The Yale Law Journal

VOLUME
121
2011-2012
NUMBER
1
October 2011
2-251
Article

Misalignments in Tort Law

Ariel Porat
121 Yale L.J. 82 (2011).

In negligence law, the risks taken into account by courts when setting the standard
of care are the same risks considered when imposing liability and awarding damages. I call this
the “alignment principle.” One objective of this Article is to expose exceptions to the alignment
principle, which I call “misalignments.” In cases of misalignment, the risks that are accounted for
in setting the standard of care are different from the risks for which liability is imposed and
damages are awarded. A second objective of this Article is to suggest modifications to the law
when misalignments cannot be justified. The most important objective of this Article, however,
is to offer a theory of how to evaluate and contend with misalignments.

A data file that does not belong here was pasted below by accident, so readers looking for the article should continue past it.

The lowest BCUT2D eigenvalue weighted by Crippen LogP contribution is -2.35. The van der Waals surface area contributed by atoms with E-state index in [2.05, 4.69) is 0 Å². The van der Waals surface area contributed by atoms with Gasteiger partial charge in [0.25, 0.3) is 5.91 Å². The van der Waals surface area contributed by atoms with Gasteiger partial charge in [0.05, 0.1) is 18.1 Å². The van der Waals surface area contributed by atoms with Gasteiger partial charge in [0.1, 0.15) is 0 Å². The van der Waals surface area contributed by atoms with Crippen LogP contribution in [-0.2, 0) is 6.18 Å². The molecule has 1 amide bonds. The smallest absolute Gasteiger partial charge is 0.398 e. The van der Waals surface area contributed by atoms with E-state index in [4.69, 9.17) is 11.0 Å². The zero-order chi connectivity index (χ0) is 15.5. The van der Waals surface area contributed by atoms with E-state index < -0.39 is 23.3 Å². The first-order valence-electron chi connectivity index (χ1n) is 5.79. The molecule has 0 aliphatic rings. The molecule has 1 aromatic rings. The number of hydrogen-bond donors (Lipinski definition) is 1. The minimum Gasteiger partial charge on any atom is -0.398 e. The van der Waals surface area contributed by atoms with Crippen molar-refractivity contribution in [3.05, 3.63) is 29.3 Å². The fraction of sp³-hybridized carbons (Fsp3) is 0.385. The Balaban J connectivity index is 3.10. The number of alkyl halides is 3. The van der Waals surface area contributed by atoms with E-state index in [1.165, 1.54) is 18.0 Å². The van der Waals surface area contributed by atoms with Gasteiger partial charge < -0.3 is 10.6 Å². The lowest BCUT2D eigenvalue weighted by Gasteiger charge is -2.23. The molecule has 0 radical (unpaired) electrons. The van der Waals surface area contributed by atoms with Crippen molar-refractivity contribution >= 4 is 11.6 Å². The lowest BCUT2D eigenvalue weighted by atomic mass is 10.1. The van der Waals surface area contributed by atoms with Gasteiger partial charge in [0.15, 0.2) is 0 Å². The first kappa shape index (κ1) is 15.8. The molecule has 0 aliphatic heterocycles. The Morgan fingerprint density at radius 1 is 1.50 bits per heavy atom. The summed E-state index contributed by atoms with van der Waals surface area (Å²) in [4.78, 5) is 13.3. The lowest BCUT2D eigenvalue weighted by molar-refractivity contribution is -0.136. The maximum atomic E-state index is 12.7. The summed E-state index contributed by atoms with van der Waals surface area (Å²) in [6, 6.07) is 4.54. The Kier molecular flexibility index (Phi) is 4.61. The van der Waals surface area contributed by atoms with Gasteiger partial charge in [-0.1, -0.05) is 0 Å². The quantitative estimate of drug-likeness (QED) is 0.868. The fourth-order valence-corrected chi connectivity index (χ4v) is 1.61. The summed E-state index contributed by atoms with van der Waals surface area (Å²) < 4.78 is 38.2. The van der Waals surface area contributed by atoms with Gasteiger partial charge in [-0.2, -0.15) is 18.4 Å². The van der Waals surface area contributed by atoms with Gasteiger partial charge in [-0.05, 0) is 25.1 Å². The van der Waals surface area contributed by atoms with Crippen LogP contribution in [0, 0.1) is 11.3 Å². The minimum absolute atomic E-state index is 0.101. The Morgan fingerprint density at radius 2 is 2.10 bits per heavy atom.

Five cases of misalignment are identified and discussed in the Article. The first case
illustrates how courts set the standard of care independently of the victim’s level of income, but
award different amounts of damages to high- and low-income victims. The second case
represents instances in which causation is inherently hard to prove. In such cases, courts set the
standard of care according to the expected harm, but traditionally allow no compensation when
the plaintiff suffers harm but cannot prove that it was caused by the defendant’s negligence. In
the third case, courts account for both risks increased and decreased by the injurer when setting
the standard of care, but ignore the decreased risks when awarding damages. In the fourth case,
courts set the standard of care by taking into account both ordinary and unusual risks, but often
refuse to impose liability for harms that materialized from the ordinary risks. Finally, in the fifth
case, courts set the standard of care by considering the risks the injurer created for others, but
not the risks he created for himself, even though the negligent injurer bears harms that
materialized from both the risks to others and the risks to self. In all five cases, the goals of tort
law would be better served by removing misalignments and equally accounting for risks both in
setting the standard of care and awarding damages.